Here's something that's been fun that I've been waiting until the right moment to share. Enzie Shamiri is a portrait painter and a couple months ago she approached me about painting my portrait. The thought scared me silly--the very idea of having to stare at my face up on the wall was a terrifying thought but right after that first flash of fear passed I got pretty excited about the possibility of having a portrait of one of my children painted.
Do people even get portraits painted anymore? What a romantic, thrilling concept--and I got giggly just thinking about it.
The hard part is that Ms. Shamiri of course prefers to work from a live subject rather than a photo but since Andrew wouldn't let me send any of the kids to stay with her for several months while the portrait was being painted (very tempting . . . especially David right now, he's is this phase) I had to send her photographs instead.
I sent her some of my favorite photos to choose from--candid shots of the kids outdoors, indoors and in all kinds of poses. She graciously responded saying that yes, my children were of course darn cute but that the snapshots weren't quite what she was looking for, could I please send some more? I sent the second string photos, trying carefully to select the best pictures I could but still I didn't get it right.
It wasn't until she sat me down and explained what she was looking for that I understood better.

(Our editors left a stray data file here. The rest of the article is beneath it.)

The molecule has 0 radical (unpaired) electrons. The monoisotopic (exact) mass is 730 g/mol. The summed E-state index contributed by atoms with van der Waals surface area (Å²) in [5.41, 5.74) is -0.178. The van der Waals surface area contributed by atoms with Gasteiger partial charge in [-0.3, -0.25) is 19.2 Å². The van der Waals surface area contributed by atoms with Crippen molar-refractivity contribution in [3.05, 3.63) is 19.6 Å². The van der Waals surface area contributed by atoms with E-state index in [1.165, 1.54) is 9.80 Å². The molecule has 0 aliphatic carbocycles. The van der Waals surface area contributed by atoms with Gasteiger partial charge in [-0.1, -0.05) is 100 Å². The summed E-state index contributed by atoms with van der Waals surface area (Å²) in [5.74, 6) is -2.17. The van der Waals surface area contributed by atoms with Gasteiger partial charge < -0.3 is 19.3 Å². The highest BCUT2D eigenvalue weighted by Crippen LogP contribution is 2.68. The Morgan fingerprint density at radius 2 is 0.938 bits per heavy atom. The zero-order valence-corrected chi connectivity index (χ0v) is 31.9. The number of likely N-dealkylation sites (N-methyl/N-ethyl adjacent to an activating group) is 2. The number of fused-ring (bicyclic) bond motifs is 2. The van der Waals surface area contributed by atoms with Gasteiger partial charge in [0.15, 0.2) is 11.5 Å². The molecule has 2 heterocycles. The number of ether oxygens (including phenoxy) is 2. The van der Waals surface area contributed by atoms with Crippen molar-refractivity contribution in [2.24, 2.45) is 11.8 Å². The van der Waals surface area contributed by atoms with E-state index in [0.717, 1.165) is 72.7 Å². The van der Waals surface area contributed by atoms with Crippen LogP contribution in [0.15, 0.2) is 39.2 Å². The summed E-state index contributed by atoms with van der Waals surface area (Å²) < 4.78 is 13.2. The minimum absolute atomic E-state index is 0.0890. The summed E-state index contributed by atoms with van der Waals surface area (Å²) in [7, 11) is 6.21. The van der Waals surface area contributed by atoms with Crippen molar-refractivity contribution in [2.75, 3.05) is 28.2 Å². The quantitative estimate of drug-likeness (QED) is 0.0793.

No teeth. Smiling is great but pictures showing a person's teeth don't work for portraits because all one sees in the finished painting is a line of pearly whites. No teeth.
Easy enough right? But then she mentioned colorful shadows--the photographs had to have good color and skin tone and good shadows as well.
Then there was the issue of hands. No photos where hands or feet were cut out of the frame because hands and feet are so hard to properly reproduce that the artist doesn't want to have to guess at what they're painting.
So given these new guidelines I combed through my albums looking for suitable pictures but it was hard coming up with the right shot. As luck would have it we were scheduled to get our family photo taken and after the sitting I sent her the proofs to see if anything there looked better.
Sure enough, the pros succeeded where I had failed and this photo you see at left made her happy. She took it (since we were given permission by the photographer) and she Photoshopped it to focus on Lillian then produced a background and foreground ready for my approval. The result is the photo you see at the top.
Now comes the actual painting part and it will take some time but the fun thing is that I can follow the progress of the painting at Ms. Shamiri's blog World Market Portraits. Each of her portraits gets a play-by-play there so you can see each step in the process, even Lillian's.
What a fun Mother's Day present! You might think this is an outrageously expensive thing to have done but really, her prices are pretty reasonable--considering what a professional photographer will charge--and start at $500. Watching the painting's progress is nearly as fun as picking out a place for it on my wall--I'll post later about the finished product, I'm sure it will become a family heirloom.
Congratulations to Jessica of Houma, Louisiana who has won herself a Magic Bullet Platinum Pro in this week's giveaway. May she blend well and prosper. Don't despair if your name wasn't drawn because there's more every Saturday--next week could be your lucky week!
Technorati tags: painting, fine arts